Employment Law Update September 2021
Federal government mandate regarding COVID-19 vaccination dominates the headlines in September 2021:
Biden Administration instructs OSHA to issue sweeping emergency COVID-19 mandate to private employers – will it survive legal challenges?
Earlier this month President Biden unveiled a 6 part plan to fight the spread of COVID-19, which includes calling on the Occupational Safety and Health Administration (“OSHA”) to issue an Emergency Temporary Standard (“ETS”) requiring workers at private companies with 100 or more employees to get vaccinated or submit weekly to COVID-19 testing. The ETS is expected to impact more than 80 million private sector workers.
OSHA has the authority to issue emergency temporary standards only if it can show both that: 1) employees are exposed to grave danger from the hazard; and 2) the ETS is necessary to protect employees from that danger. Notably, OSHA’s track record with ETS issuances is mixed. According to the Congressional Research Service, in the nine times OSHA has issued an ETS prior to its COVID-19 health care ETS, the courts have fully vacated or stayed the ETS in four cases and partially vacated the ETS in one case. An ETS can remain in place for 6 months, after which time it must be replaced by a permanent OSHA standard, which must undergo a formal rule making process, including a notice-and-comment period.
Here, much remains unknown about what the OSHA ETS will look like, including how the 100 employees will be counted, whether any guidance will be provided for how employers might collect and track weekly tests and their results, and whether any government assistance may be provided to help absorb the costs of the testing programs. Regardless, there are hurdles that the ETS will need to clear, including its applicability to employers across very different work environments. Notwithstanding the President’s sweeping directive, to pass scrutiny OSHA may find itself having to narrowly tailor the mandate to working atmospheres there require close interactions among employees where masking and social distancing is ineffective.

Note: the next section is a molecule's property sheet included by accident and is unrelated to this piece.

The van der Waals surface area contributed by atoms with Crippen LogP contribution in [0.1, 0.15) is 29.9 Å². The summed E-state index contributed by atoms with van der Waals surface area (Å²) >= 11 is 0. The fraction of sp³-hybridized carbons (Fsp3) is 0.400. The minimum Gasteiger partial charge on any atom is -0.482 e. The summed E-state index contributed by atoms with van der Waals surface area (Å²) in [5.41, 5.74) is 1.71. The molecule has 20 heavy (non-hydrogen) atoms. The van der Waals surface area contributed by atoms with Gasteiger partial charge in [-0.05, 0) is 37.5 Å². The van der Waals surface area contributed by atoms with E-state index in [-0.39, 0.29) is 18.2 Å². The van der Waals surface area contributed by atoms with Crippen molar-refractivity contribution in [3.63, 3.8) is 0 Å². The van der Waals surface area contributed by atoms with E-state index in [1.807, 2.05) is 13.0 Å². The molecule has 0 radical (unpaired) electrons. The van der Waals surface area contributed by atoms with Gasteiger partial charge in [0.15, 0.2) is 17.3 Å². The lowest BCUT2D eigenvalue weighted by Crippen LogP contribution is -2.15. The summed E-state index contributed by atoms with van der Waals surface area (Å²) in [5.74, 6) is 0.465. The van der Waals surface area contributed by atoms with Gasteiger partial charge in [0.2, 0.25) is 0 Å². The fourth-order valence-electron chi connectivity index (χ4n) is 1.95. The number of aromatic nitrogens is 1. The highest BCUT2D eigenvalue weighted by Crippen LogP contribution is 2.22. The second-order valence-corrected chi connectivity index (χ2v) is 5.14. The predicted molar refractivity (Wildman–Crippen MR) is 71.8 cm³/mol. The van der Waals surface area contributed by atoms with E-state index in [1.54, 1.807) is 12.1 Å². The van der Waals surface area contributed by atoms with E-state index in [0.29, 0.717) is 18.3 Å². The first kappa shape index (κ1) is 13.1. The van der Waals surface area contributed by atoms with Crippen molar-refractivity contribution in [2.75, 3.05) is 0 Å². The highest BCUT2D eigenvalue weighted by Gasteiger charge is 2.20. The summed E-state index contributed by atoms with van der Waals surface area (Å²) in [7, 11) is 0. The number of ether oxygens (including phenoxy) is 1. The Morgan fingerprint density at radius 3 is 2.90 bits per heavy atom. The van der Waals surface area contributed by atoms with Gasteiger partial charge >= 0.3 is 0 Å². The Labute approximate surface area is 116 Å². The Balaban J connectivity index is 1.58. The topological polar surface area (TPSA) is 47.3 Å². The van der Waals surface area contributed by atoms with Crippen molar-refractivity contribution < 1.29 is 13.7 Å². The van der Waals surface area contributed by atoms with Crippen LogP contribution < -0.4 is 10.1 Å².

Employers and employees nationwide are eagerly awaiting action from OSHA.
Jeff Burke is an attorney at MacElree Harvey, Ltd., working in the firm’s Employment and Litigation practice groups. Jeff counsels businesses and individuals on employment practices and policies, employee hiring and separation issues, non-competition and other restrictive covenants, wage and hour disputes, and other employment-related matters. Jeff represents businesses and individuals in employment litigation such as employment contract disputes, workforce classification audits, and discrimination claims based upon age, sex, race, religion, disability, sexual harassment, and hostile work environment. Jeff also practices in commercial litigation as well as counsels business on commercial contract matters.